Each year, the summer months go hand in hand with increased water demands and decreased supplies, with the UK’s water reserves already substantially strained. ATi discusses how efficiencies and innovation can optimise water supplies during these drier months.
Historically, water conservation was limited to water-use restrictions, however, increasing water efficiency through management, preparation and technology is now recognised as the future for sustainability and resilience. Considering the UK’s aging assets, their limits on performance and the capacity for increase at set points is an essential exercise. Thankfully, advances in digitalisation are providing better knowledge, efficient monitoring, diagnostics and intelligent system management.
Increasing Reservoir Supplies
Reservoirs are a key source of water supplies, therefore considering which reservoirs can be temporarily brought back into supply is vital. How many have mothballed cells shut off on multi cell/tank sites? Can these be cleaned and brought back into operation? One additional cell at a small rural reservoir could negate the need for expensive tankering.
Adjusting reservoir capacity percentage levels could be advantageous eg. increasing the higher level by 10%, or even up to 95% full, can add additional storage. Allowing the reservoir to drop to a lower percentage will also increase the volume. Operational limits and requirements must obviously be considered, but tweaking levels, pumping and filling times can help eke out more water.
When recommissioning boreholes, there are issues ensuring water quality. Often quality monitoring on site is outdated, spares are no longer available and control equipment needs repair. Utilising smart sensor technology offers the perfect solution to quickly bringing boreholes back online. In a recent project involving ATi’s multi-parameter, portable monitoring and emergency start-up solution, SiteBox, conductivity, turbidity and pH were monitored in the raw water via the inlet. These were cross-checked on a separate water stream in the middle of the process, with the addition of chlorine M-Node digital sensors, then again on the final water stream prior to discharge, using dual and triple validation. This proactive technology enabled the utility to supply 25% more water.
Leakage or unaccounted water can be reduced by pressure management, including Pressure Reducing Valves (PRV). Most utilities operate around 1 Bar or more above, at what is known as the critical point, but reducing this by 0.01 to 0.05 bar can reduce overall demand, be it real, leakage or unaccounted water use. Installing flow modulators onto PRVs can reduce pressure at off-peak times and increase it during peak demand times.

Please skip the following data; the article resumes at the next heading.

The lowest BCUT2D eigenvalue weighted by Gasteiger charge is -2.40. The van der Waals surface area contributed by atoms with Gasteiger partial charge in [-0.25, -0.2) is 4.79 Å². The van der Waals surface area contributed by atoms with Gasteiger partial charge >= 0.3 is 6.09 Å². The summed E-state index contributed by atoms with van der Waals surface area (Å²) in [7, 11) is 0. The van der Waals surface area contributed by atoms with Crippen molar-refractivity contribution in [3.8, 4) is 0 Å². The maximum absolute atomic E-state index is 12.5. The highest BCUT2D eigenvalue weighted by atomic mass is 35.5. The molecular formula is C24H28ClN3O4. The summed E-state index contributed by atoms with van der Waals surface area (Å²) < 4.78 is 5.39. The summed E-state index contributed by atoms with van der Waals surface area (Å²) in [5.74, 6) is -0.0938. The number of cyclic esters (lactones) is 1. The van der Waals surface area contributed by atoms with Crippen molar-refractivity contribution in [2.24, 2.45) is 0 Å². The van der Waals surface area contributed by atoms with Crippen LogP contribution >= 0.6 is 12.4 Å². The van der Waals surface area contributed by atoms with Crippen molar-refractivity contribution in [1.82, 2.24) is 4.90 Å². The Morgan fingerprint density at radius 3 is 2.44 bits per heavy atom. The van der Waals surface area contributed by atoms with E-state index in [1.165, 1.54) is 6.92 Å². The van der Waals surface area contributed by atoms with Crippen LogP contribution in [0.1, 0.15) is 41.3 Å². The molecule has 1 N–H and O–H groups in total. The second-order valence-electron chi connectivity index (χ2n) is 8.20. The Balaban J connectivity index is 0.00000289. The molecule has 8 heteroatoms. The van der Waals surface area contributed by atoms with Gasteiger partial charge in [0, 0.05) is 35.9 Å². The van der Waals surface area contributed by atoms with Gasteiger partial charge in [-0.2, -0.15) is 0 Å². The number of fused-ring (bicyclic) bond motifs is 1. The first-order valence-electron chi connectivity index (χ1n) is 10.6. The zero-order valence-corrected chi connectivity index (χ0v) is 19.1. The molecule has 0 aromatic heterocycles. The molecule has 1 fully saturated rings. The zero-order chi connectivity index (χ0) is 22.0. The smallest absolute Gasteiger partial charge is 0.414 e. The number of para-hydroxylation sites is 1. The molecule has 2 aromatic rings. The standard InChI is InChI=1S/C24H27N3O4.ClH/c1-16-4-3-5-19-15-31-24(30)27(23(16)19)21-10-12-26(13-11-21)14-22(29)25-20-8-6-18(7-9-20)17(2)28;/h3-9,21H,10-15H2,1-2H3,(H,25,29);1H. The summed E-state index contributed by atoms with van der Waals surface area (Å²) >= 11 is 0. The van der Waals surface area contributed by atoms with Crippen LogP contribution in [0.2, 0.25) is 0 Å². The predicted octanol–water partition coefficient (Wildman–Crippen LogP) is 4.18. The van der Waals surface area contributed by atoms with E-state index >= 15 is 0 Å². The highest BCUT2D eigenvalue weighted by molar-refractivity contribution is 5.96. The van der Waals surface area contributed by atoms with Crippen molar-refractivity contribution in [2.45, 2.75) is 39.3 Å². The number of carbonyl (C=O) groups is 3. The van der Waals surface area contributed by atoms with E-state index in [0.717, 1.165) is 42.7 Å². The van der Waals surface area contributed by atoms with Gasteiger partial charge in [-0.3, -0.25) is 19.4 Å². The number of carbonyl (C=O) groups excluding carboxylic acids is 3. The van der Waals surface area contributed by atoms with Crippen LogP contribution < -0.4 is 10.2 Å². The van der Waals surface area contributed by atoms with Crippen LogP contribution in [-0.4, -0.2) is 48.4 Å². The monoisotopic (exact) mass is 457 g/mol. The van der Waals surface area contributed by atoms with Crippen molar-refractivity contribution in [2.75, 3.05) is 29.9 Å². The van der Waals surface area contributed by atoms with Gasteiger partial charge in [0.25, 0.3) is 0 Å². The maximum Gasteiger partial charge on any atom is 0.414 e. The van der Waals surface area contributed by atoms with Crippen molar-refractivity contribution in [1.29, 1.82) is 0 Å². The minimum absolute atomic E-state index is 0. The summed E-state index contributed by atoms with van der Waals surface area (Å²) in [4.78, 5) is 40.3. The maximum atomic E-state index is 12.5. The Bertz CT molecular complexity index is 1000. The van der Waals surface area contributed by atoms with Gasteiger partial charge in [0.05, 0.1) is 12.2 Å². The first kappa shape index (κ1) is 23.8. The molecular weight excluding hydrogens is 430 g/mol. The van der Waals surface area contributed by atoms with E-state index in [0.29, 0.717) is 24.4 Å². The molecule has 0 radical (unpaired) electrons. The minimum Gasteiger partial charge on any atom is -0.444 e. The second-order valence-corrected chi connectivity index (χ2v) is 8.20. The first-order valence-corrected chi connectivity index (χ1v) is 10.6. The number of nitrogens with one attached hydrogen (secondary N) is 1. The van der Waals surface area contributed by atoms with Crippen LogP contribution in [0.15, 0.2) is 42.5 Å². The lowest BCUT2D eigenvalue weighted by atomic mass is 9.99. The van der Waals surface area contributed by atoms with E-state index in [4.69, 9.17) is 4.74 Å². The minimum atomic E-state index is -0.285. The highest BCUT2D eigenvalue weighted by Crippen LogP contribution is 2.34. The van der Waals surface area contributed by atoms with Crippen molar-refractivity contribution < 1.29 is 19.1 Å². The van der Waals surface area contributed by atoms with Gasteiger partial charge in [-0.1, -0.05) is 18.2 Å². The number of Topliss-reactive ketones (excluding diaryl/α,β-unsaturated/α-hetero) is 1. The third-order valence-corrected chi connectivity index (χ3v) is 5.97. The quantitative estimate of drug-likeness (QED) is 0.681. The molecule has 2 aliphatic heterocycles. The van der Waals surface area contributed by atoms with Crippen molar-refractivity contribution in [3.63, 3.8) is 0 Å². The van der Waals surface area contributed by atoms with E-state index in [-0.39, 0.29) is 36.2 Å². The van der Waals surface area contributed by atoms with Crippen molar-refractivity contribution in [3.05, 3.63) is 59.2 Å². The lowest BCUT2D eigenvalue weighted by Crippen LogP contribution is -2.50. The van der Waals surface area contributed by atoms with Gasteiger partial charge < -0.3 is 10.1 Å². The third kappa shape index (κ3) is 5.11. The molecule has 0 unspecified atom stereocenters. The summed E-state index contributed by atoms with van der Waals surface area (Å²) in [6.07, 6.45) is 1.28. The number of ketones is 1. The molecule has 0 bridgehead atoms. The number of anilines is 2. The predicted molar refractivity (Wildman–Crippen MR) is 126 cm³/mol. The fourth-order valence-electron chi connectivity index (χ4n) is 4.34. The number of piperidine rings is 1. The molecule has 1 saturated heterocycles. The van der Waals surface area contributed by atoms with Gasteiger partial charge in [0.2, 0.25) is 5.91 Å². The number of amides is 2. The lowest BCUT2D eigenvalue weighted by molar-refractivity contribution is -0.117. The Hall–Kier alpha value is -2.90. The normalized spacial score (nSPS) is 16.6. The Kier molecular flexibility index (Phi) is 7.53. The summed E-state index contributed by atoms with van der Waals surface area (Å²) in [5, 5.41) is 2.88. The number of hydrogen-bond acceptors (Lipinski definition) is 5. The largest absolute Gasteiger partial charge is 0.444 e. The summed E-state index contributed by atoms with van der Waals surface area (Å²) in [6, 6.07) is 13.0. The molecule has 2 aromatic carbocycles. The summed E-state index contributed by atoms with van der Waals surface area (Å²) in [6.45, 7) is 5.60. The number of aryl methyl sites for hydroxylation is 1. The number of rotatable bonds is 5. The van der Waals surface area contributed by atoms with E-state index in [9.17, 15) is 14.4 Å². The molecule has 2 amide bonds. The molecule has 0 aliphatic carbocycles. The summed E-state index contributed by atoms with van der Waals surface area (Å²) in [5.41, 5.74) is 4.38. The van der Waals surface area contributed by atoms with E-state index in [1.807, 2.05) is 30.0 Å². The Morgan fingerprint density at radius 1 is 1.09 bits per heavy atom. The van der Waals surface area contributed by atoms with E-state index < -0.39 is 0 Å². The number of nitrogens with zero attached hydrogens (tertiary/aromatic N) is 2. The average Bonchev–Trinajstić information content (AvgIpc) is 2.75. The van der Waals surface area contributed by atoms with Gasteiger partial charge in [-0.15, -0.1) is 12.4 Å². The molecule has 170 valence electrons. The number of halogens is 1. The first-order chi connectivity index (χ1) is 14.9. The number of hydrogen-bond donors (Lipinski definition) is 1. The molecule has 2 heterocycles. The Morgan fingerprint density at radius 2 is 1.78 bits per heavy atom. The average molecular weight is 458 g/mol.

Pressure controlled pumps can also be adjusted to reduced pressure to have the same effects as PRVs. Modifications to existing pumps or renewals can improve control. Variable Speed Drives can accomplish this, either retro fitted or purchased with new pumps. In addition, ATi’s NephNet portable turbidity monitor can be utilised to monitor for any subsequent turbidity issues caused by pressure fluctuations.
Reducing Leakage & Wastage
Leakage detection has been honed over the last few decades to a fine art. Technicians, utilising smart technology, are able to review data and target high-usage areas and DMAs to determine the leakiest locations.
Water quality monitoring has proven to offer warning dimensions for leakage and high demand, eg. turbidity spikes can indicate increasing flow due to a developing leak. Or reservoir quality monitoring can indicate if ingress is an issue as where ingress occurs, the egress can also occur. A number of large UK smart network projects are currently combining data from acoustic, flow, pressure and ATi’s MetriNet to reduce leakage. These machine-learning ‘AI brains’ tell engineers if pipes have sprung a leak, sending alerts before developing issues.
Other areas of water wastage include lack of reservoir inlet and outlet and poor trunk main metering, plus unreported wet patches at reservoirs or pumping stations can often go unreported due to operatives not always having the knowledge to confirm or report a leak.
Although these insights may not answer summer problems in full, ultimately optimum drought preparation, resilience, management and water security will provide a more sustainable and efficient water system. Protecting supplies and meeting increased demands through efficiencies and smart sensor technology will inevitably result in more cost-effective and environmentally friendly water management, prolonging the life of assets.